Organizations juggling having a fee-for-services business model while implementing value-based programs may face obstacles when it comes to interoperability and health information exchanges, Brian Ahier, director of standards and government affairs at Medicity, writes in a post for GovernmentHealthIT.
In order to enter that value-based care arena, the industry must avoid common missteps that may impede the sustainability of HIEs, Ahier says.
Three ways to identify and avoid those missteps, according to Ahier, include:
- Examination: Look at the industry standards and best practices in the industry, Ahier says. This includes closely examining tools and guidelines on HIEs provided by the Office of the National Coordinator of Health IT--which include five domains essential to health information exchange. Overlooking these domains can lead to "lack of long-term value, increased costs and low provider adoption," Ahier says.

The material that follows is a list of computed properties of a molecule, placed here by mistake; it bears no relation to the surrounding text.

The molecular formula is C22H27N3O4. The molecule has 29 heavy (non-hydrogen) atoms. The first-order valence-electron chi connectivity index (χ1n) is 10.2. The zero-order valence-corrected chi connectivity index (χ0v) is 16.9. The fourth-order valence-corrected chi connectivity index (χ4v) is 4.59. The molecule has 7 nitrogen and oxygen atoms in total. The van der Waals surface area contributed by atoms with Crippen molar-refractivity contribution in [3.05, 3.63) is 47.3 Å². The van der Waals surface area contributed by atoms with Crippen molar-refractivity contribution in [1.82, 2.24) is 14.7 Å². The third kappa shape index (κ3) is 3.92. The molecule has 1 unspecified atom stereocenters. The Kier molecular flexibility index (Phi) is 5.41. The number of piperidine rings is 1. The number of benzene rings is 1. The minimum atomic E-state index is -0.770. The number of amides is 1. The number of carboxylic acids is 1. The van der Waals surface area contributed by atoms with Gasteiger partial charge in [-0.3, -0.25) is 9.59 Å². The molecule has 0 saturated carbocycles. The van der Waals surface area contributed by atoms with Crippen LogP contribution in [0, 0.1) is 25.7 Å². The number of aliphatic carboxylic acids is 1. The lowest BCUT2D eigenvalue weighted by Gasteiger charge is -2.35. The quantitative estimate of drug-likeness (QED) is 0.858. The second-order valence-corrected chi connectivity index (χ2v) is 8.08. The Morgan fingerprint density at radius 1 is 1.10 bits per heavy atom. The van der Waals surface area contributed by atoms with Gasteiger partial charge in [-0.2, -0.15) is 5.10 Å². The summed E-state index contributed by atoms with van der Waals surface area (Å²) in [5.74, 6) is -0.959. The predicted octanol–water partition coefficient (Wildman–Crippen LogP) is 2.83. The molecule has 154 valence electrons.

- Governance: It's important for an organization to treat data correctly. To avoid a lack of planning with data ownership and control, Ahier says, clear data provenance should be set in place.
- Real-world experience: Much of the knowledge gained about HIEs is through trial and error, Ahier says. To that end, it is important to have people in place who are competent and able to lead and implement the platforms; understand the needs of all support staff; and use a multistage implementation process instead of trying to perfect every facet at once.
A survey in the fall of 2013 revealed that interoperability issues continue to stifle HIE organizations' ability to connect, and sustainability remains a struggle, FierceHealthIT reported.
However, HIEs are growing in use across the country. In Michigan, a merger created a HIE that will serve more than 5 million patients, and New York's state wide exchange is nearing completion.
To learn more:
- read Ahier's post